RAND Investment in People and Ideas

This research in the public interest was supported by RAND, using discretionary funds made possible by the generosity of RAND's donors and the fees earned on client-funded research. For information about giving opportunities, see Support RAND.

  • Report

    Getting the Most Out of University Strategic Planning

    Jun 15, 2015

    Strategic planning can help universities remain stable and respond constructively to competition and external threats. To help ensure that this exercise is successful, there are steps that institutions can take, like implementing formal processes and empowering staff.

  • Report

    Strengthening Trust Between Police and the Public

    May 1, 2015

    Amid recent tensions between law enforcement and the public, three key questions must be answered to build the foundation for long-lasting mutual trust, especially given technological changes that are increasing transparency.

  • Report

    Alternative Financing Schemes May Be Needed to Pay for Expensive New Medications

    Mar 11, 2015

    In an era of $1,000-a-pill medications, a new approach may be needed to finance an emerging breed of highly expensive pharmaceuticals and vaccines. Health care could learn from other industries, where it is common for suppliers to encourage investment through approaches such as equipment leases or supplier-financed credit.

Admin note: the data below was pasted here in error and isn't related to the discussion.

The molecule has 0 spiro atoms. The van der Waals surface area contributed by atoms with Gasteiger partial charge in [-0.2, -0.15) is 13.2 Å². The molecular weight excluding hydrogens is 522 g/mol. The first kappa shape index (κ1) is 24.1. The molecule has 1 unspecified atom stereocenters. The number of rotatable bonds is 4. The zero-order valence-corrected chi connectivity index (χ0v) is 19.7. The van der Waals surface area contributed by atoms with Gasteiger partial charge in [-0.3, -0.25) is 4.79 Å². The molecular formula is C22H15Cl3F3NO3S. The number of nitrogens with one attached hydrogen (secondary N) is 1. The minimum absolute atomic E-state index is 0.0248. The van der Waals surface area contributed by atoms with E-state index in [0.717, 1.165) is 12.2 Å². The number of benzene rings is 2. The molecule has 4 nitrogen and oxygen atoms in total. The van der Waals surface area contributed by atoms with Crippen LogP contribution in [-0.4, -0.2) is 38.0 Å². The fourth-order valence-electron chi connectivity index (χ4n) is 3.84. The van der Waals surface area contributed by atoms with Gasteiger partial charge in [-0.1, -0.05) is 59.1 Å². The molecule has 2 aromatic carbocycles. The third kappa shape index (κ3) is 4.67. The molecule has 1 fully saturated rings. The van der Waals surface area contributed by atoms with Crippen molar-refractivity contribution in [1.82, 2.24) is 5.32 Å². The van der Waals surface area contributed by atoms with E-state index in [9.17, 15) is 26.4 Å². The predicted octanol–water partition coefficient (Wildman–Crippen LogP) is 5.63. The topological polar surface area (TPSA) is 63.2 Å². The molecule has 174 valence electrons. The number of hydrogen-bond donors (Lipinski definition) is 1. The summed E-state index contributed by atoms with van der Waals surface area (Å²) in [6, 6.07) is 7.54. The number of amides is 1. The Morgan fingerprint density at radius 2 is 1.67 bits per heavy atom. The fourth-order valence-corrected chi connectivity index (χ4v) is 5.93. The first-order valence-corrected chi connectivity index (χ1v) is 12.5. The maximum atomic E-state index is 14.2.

Contributing to the Public Good: Sponsoring Individual Projects

Private donors have made a significant contribution to the public interest in recent years by funding individual research projects at RAND, including

Foundations have also played an important role in advancing RAND's research agenda, with such projects as

  • Reframing the debate about the benefits of the arts and other arts-related research (The Wallace Foundation)
  • Studying the way legal and regulatory policymaking affect small businesses and entrepreneurship (Ewing Marion Kauffman Foundation)
  • Examining early childhood education, including research into the potential effects of universal preschool programs (The David and Lucille Packard Foundation)
  • Improving geriatric health care through interdisciplinary research centers (The John A. Hartford Foundation)